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Before reading the following article excerpts, I want to point out a few things that I am in absolutely no way ashamed of (for those that follow me regularly and have this list memorized, please bear with me, I'm trying to make a point):

  1. My investment performance for 2008, 335% for my prop account, 106% for the blog (think Reggie Middleton, prodigious blogger and entrepreneurial global macro/micro investor)
  2. My prognostication that Bear Stearn's would fail (in full detail) 3 months before they failed in " Bear Fight - A most bearish view on Bear Stearns in a bear market " and the follow-up piece and seminal "Is this the Breaking of the Bear" (think Alan Schwartz, former C.E.O. of Bear Stearns)
  3. My prognostication that Lehman would fail 5 months before they failed (think C.E.O. Dick Fuld of Lehman Brothers), see Is Lehman really a lemming in disguise?  and Lehman, the lying lemon lemming anecdotal timeline?
  4. My prognostication that General Growth Properties (the nation's 2nd largest REIT) would fail (in explicit detail) 1 year before they failed (think Bernie Freibaum, former CFO of GGP), see GGP and the type of investigative analysis you will not get from your brokerage house and pay special attention to "My Response to the GGP Press Release, which seems to respond to blogs..." and "For those who were wondering what sparked that silly press release from GGP..." for the blow by blog on the company's CFO actually trying to disparage lil' ole innocent me and paint me as incompetant and out for no good. Take particular not of the date of the release and the comments made, then reference the stock chart and the recent news clips warning of bankruptcy.
  5. My warnings on insolvency of MBIA, see A Super Scary Halloween Tale of 104 Basis Points Pt I & II, by Reggie Middleton
  6. My warnings on the insolvency of AMBAC, see Ambac is Effectively Insolvent & Will See More than $8 Billion of Losses with Just a $2.26 Billion and Follow up to the Ambac Analysis and  Download a "Window" into Ambac's Problems.
  7. Countrywide and Washington Mutual's early signs of  insolvency, see Yeah, Countrywide is pretty bad, but it ain't the only one at the subprime party... Comparing Countrywide to its peers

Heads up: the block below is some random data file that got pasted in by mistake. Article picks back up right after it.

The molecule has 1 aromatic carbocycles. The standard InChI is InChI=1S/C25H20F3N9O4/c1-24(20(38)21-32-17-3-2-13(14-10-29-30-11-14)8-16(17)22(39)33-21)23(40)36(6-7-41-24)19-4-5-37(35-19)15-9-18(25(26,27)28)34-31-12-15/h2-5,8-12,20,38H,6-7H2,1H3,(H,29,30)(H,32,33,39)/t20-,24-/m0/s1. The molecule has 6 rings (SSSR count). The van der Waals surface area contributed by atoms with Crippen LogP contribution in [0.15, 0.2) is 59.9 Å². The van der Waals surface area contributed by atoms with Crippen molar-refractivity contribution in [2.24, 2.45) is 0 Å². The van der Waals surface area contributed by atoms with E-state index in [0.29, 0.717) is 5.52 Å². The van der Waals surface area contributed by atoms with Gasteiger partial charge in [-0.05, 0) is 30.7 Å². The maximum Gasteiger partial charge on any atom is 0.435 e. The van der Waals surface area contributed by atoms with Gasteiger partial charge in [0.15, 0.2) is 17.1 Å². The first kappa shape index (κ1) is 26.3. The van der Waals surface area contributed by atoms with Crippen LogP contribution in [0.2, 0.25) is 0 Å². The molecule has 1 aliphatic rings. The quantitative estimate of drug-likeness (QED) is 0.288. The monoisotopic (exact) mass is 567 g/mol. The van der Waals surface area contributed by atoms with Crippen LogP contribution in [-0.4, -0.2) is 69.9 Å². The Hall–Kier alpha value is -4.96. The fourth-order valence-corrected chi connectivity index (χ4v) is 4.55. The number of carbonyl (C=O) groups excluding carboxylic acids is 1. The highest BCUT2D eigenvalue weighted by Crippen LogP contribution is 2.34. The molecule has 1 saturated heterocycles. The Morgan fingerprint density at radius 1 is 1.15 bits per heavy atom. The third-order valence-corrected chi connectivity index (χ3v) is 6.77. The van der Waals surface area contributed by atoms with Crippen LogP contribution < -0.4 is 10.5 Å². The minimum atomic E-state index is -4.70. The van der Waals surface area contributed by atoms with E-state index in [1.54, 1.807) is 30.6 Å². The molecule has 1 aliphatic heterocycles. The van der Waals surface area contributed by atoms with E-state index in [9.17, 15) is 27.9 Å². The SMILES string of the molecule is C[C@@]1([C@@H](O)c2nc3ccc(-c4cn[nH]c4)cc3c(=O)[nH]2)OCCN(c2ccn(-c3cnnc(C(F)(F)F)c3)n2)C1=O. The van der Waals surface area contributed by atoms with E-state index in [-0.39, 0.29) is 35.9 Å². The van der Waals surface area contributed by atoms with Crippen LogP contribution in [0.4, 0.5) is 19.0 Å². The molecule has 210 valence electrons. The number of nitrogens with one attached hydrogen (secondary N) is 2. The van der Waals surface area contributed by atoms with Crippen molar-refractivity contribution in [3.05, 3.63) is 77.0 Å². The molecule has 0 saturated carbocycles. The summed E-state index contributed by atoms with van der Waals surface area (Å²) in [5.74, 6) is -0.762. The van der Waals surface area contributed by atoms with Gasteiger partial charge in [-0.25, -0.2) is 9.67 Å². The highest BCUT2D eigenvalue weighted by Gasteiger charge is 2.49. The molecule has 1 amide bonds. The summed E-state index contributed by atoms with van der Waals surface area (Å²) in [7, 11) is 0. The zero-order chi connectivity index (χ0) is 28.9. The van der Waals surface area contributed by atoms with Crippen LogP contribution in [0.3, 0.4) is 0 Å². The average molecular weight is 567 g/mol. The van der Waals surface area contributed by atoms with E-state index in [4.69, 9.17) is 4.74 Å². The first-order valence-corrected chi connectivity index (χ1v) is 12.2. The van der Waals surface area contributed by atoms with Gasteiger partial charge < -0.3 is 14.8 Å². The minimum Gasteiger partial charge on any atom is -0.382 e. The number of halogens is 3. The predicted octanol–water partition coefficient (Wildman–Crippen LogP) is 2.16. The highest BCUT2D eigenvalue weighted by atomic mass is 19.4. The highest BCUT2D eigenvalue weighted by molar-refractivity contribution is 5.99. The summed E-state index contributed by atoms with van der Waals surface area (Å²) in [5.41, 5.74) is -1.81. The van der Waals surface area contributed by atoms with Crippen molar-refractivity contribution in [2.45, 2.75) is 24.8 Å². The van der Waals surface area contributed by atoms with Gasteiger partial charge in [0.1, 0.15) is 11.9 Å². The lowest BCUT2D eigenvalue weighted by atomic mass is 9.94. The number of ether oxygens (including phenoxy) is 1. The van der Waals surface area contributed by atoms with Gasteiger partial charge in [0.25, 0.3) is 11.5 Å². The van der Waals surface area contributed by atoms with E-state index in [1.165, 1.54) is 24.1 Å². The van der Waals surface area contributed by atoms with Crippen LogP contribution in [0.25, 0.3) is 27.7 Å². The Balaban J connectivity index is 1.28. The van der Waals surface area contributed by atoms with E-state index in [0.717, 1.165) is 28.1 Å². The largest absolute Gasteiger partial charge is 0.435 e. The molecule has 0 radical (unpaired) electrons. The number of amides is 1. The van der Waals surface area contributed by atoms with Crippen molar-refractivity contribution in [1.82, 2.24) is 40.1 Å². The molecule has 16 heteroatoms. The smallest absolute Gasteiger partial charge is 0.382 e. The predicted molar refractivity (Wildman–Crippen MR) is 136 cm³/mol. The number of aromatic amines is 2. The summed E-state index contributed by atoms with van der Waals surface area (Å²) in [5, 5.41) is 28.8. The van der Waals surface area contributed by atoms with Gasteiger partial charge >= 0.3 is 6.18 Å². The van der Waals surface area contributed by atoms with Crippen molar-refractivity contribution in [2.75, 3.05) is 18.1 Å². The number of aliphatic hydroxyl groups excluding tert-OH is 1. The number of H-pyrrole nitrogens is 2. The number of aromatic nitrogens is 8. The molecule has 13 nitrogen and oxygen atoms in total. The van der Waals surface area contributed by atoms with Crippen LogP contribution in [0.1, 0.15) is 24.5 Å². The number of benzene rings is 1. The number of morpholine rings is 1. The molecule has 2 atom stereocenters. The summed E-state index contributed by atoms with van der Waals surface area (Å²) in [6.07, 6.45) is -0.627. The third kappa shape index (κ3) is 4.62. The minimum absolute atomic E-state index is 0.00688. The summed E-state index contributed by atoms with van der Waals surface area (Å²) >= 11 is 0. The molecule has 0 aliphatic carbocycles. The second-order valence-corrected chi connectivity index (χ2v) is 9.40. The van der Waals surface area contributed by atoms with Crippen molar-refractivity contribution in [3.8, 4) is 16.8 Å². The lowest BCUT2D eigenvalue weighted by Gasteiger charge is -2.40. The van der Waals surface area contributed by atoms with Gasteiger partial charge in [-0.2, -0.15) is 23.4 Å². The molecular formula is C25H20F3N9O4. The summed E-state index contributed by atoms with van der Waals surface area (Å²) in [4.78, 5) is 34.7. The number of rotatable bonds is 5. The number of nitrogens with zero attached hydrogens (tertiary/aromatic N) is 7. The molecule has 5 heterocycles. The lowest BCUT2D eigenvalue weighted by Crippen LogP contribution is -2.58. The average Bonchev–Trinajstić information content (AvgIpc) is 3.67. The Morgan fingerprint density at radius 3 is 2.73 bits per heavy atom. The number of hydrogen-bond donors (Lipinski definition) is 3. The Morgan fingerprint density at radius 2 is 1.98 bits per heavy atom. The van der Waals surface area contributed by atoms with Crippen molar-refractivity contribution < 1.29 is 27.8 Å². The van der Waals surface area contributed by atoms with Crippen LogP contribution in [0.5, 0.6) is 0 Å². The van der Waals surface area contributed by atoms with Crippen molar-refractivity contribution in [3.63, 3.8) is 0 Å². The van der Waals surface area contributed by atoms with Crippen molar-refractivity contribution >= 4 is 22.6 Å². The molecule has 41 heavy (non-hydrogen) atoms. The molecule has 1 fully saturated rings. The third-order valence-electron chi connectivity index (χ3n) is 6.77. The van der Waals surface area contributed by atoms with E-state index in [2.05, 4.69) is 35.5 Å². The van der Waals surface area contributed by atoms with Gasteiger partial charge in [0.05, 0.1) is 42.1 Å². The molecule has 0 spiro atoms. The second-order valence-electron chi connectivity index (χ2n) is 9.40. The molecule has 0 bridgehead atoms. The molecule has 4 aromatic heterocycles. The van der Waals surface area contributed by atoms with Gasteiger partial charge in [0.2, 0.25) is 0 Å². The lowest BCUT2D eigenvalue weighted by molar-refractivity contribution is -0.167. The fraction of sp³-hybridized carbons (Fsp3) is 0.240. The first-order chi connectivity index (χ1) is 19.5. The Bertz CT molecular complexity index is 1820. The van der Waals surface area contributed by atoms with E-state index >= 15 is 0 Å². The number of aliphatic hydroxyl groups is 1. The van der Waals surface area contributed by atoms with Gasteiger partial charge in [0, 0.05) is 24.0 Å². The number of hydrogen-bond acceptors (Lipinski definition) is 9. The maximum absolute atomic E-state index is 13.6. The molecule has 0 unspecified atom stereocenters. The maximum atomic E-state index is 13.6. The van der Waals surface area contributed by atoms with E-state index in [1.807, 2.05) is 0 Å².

8. My many warnings on the Doo Doo 32 regional banks and the insurance industry (a collapse or two to happen very soon in company near YOU! See  icon Hartford Insurance Group Forensic Analysis - Pro (619.29 kB 2008-11-22 06:30:43)icon HIG Actionable Item (189.75 kB 2008-11-22 06:32:24)icon HIG Actionable Intelligence Update 8-12-08 (49.96 kB 2008-12-08 08:54:33)icon Hartford Insurance Group spreads and counterparty/debt holders - pro (149 kB 2008-11-22 06:31:47),  and icon Principal Financial Group Actionable Intelligence Note - Pro version (252.74 kB 2009-01-15 11:18:50) and  As I Continue My Analysis of Global Insurers.(thus far the failures have effectively been limited to AIG and arguabley Ambac and MBIA, but give it time).
  9. I can go on, but its 2 am and I need to get enough sleep to be cheerful when my daughter comes to wake me up in 4 hours, but hopefully you feel the flow that I am trying to convey...

Every now and then I look at comments about me and my work and every now and then there is always someone screaming "Short seller scum of the world" or some similar absurd nonsense. There is still a significant contingent that can't come to grips with the blatant fact that there are a lot of inefficient companies, insolvent companies, and some downright fraudulent companies that are running around masquerading as stock market darlings turned victims of short sellers and a rough economy. When the bull market was in full effect, there was no similar "hating of the hater" for those who profited from going long - and lord knows there was a fair share of pump and dump going on.

Look at the list above, cross reference the dates of the opinionated articles and research with a graph of each companies' share price and tell me, do you really think this was just luck?

 Or was I using my blog to manipulate share prices (and at the same time forcing all of the trash, excess leverage, on their balance sheet as well as faulty business models to be perceived as,,,, Well,,,, trash, excess leverage, on their balance sheet and faulty business models!

Okay, let's move on to the excerpt from this piece in Conde Nast's Portfolio.com:

In the view of many C.E.O.'s, short-sellers do more than just profit from corporate misfortune; they inflame it. C.E.O. Dick Fuld of Lehman Brothers and Alan Schwartz, former C.E.O. of Bear Stearns, [Hey, didn't I blog and research their companies in the link list above?] in their own recent appearances before congressional panels, blamed rumormongers and short-­sellers for the demise of their firms [Hmmm!!! Rumors such as "I have a bunch of underwater assets leveraged to the hilt on my balance sheet", or "we are facing a hell of a liquidity crisi because we financed risky long term assets with fickle short term debt", or "that Reggie guy is a damn pain in the ass!" Rumors like those???].